The Burns Lake Chamber of Commerce hosted a day of presentations with representatives on hand from Community Futures Nadina, Work BC, the College of New Caledonia, the Burns Lake Native Development Corporation as well as the Bulkley Valley Credit Union, the RBC and CIBC banks.
The theme of the day was ‘Strong business builds strong communities’, and the focus was on the opportunities within the Lakes District to get training and guidance to step out as an entrepreneur or to look for retraining to move from one skill set to another. Ten people arrived for the morning seminars.
Jason Prince of Southside was in attendance. His idea is to develop a brand for the Carrier Nation artists and artisans that live in the area. “The Haisla and other Coastal First Nations have a strong brand associated with their art,” said Prince.
“Almost every house or family has someone who practices a traditional Carrier art,” he said. “But we have no group representation to put a stamp on our Carrier Nation art, something that says, this is who we are.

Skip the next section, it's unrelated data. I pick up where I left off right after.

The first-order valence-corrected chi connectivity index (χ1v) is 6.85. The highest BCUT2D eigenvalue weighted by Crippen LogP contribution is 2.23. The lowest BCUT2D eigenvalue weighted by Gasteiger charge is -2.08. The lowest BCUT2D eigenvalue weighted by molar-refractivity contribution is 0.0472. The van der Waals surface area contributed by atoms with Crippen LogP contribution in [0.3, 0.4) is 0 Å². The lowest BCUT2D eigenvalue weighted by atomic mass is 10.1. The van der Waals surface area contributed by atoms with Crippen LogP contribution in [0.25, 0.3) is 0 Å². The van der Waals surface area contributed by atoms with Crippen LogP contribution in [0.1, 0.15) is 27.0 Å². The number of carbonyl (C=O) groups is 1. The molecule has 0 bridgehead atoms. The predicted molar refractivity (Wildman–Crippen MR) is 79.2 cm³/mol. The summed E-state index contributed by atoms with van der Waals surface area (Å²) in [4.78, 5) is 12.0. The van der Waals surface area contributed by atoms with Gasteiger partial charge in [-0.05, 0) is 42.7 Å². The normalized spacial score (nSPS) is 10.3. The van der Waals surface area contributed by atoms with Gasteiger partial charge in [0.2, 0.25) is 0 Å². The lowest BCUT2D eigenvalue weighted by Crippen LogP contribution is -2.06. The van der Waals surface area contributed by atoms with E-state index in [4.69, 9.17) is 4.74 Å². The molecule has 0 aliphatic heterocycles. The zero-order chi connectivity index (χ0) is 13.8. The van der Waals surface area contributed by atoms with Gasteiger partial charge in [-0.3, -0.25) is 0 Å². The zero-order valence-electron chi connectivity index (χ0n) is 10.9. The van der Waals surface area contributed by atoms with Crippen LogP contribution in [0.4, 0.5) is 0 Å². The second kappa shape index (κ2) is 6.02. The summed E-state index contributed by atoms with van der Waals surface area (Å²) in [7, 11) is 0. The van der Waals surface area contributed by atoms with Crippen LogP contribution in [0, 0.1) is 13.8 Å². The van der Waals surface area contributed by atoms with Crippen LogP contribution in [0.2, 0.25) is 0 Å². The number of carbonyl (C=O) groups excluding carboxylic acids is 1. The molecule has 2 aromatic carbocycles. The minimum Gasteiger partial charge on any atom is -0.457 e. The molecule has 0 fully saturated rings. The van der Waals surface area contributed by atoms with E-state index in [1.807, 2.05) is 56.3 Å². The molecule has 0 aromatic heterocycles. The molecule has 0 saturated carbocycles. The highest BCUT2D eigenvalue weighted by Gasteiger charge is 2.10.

This fledgling idea has great merit, says Tony Mondia, Business and Loans Analyst for Community Futures Nadina. “What Jason [Prince] is talking about is a social enterprise,” he said. “The key here is to… come up with leadership roles and ideas.”
One of Prince’s biggest obstacles will be financing, coming up with the money to get his ideas off the ground and keep them going. But getting financing is the final step after developing a carefully considered business plan.
Mondia and Community Futures Nadina can help with the development of a business plan, but it’s the ‘incremental’, small steps coming first that matter most.
“The best thing for him to do is to continually talk with people in his community,” said Mondia. “He should be talking with people who are already successful. They have the infrastructure and the knowledge.” Mondia mentioned the success of Southside enterprises like the Chief Louie Paddle company. The success of local businesses has a lot to teach potential entrepreneurs.
“I wish there was greater involvement from business leaders out there to recognize and see these potential entrepreneurs or youth and recognize them and help bring their ideas into the fold [of the community],” said Mondia. “It will be profitable, not just with money, but with impact on the community.”